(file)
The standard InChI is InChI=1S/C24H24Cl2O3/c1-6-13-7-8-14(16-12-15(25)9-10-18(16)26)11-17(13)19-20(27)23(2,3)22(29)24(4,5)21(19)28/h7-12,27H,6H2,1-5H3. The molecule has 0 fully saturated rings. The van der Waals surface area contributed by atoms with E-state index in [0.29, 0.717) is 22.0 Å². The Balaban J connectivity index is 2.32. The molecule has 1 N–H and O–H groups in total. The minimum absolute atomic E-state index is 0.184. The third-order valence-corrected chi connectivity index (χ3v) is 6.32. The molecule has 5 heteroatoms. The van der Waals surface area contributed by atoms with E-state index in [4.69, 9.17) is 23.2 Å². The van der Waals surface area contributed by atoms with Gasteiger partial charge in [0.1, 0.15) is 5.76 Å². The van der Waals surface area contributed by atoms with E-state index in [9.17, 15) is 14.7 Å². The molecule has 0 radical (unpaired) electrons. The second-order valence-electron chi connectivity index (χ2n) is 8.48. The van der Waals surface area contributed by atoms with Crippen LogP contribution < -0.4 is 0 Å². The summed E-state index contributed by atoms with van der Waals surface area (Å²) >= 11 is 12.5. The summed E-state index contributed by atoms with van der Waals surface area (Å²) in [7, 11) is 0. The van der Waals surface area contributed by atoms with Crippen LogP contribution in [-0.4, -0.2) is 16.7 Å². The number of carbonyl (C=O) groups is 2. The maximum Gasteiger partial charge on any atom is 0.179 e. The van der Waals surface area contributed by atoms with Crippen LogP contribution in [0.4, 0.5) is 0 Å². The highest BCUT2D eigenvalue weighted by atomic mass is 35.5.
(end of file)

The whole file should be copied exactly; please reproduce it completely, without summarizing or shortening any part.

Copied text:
The standard InChI is InChI=1S/C24H24Cl2O3/c1-6-13-7-8-14(16-12-15(25)9-10-18(16)26)11-17(13)19-20(27)23(2,3)22(29)24(4,5)21(19)28/h7-12,27H,6H2,1-5H3. The molecule has 0 fully saturated rings. The van der Waals surface area contributed by atoms with E-state index in [0.29, 0.717) is 22.0 Å². The Balaban J connectivity index is 2.32. The molecule has 1 N–H and O–H groups in total. The minimum absolute atomic E-state index is 0.184. The third-order valence-corrected chi connectivity index (χ3v) is 6.32. The molecule has 5 heteroatoms. The van der Waals surface area contributed by atoms with E-state index in [4.69, 9.17) is 23.2 Å². The van der Waals surface area contributed by atoms with Gasteiger partial charge in [0.1, 0.15) is 5.76 Å². The van der Waals surface area contributed by atoms with E-state index in [9.17, 15) is 14.7 Å². The molecule has 0 radical (unpaired) electrons. The second-order valence-electron chi connectivity index (χ2n) is 8.48. The van der Waals surface area contributed by atoms with Crippen LogP contribution < -0.4 is 0 Å². The summed E-state index contributed by atoms with van der Waals surface area (Å²) >= 11 is 12.5. The summed E-state index contributed by atoms with van der Waals surface area (Å²) in [7, 11) is 0. The van der Waals surface area contributed by atoms with Crippen LogP contribution in [-0.4, -0.2) is 16.7 Å². The number of carbonyl (C=O) groups is 2. The maximum Gasteiger partial charge on any atom is 0.179 e. The van der Waals surface area contributed by atoms with Crippen LogP contribution in [0.4, 0.5) is 0 Å². The highest BCUT2D eigenvalue weighted by atomic mass is 35.5.